Cumulative Cultural Development May Be Exclusively Human
In the span of a few thousand years human beings have achieved some remarkable feats, innovating and crafting a rich web of traditions and beliefs that we pass from one generation to the next. The young learn from the old, and not only master traditional techniques but reshape them, creating a dynamic culture in which creativity and inventiveness yield increasingly complex solutions. But beyond intelligence and opposable thumbs, how did humans develop culture in such myriad, complex ways, when other brainy, dexterous species did not? Tests comparing young children, chimpanzees and monkeys suggest that collaboration, rather than competition, may be the key to human culture.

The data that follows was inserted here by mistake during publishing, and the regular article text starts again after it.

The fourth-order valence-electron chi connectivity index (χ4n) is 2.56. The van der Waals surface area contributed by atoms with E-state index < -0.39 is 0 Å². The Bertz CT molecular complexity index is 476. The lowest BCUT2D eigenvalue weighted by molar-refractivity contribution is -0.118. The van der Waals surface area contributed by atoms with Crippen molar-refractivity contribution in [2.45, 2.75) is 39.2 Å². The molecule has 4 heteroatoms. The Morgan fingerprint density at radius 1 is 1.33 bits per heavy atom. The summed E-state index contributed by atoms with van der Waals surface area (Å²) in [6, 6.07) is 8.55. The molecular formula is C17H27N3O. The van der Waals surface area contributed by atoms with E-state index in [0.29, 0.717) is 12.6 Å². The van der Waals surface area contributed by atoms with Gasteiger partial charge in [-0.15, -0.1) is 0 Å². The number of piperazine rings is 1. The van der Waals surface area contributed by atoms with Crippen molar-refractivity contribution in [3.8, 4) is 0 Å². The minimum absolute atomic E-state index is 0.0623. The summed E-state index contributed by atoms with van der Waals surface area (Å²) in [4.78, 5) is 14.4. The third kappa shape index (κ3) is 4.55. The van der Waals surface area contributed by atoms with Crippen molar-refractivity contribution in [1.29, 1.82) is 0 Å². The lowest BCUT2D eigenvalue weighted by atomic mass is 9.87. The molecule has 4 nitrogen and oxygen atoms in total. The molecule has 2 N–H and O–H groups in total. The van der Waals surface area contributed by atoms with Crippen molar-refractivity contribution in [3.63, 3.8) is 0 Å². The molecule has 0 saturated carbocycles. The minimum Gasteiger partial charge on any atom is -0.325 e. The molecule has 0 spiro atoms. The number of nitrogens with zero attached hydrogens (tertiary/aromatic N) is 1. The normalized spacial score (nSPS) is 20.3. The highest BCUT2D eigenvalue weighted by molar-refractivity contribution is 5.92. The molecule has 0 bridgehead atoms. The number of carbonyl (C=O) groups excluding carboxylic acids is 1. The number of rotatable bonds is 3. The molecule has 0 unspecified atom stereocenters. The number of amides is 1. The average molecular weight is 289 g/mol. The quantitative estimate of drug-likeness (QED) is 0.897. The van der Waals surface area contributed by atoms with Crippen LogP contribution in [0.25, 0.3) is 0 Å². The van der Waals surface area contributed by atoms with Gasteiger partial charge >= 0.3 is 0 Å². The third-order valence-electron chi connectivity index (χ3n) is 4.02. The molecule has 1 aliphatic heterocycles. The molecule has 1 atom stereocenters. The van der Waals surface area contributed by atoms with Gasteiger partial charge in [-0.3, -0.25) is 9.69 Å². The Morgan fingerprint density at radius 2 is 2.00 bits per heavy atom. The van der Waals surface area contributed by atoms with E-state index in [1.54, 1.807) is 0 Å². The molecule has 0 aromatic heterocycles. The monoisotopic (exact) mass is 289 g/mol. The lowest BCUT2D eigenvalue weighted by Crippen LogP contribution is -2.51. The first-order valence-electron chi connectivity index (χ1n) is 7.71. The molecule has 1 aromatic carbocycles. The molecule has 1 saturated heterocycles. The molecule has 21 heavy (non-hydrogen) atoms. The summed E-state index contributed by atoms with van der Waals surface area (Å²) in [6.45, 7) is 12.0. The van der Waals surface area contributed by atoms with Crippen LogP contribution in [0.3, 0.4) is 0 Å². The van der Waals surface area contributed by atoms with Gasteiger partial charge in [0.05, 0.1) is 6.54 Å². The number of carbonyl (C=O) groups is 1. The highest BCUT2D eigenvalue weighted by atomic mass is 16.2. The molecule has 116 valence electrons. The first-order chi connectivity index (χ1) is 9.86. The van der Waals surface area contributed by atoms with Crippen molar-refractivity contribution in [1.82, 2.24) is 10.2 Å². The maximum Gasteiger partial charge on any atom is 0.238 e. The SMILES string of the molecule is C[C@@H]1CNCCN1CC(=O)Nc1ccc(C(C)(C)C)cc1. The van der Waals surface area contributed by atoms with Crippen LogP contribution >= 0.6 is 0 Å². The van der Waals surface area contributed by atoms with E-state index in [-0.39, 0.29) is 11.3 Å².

Some behavioral scientists suggest that although cultural traditions exist in many species, only humans possess a culture that accumulates.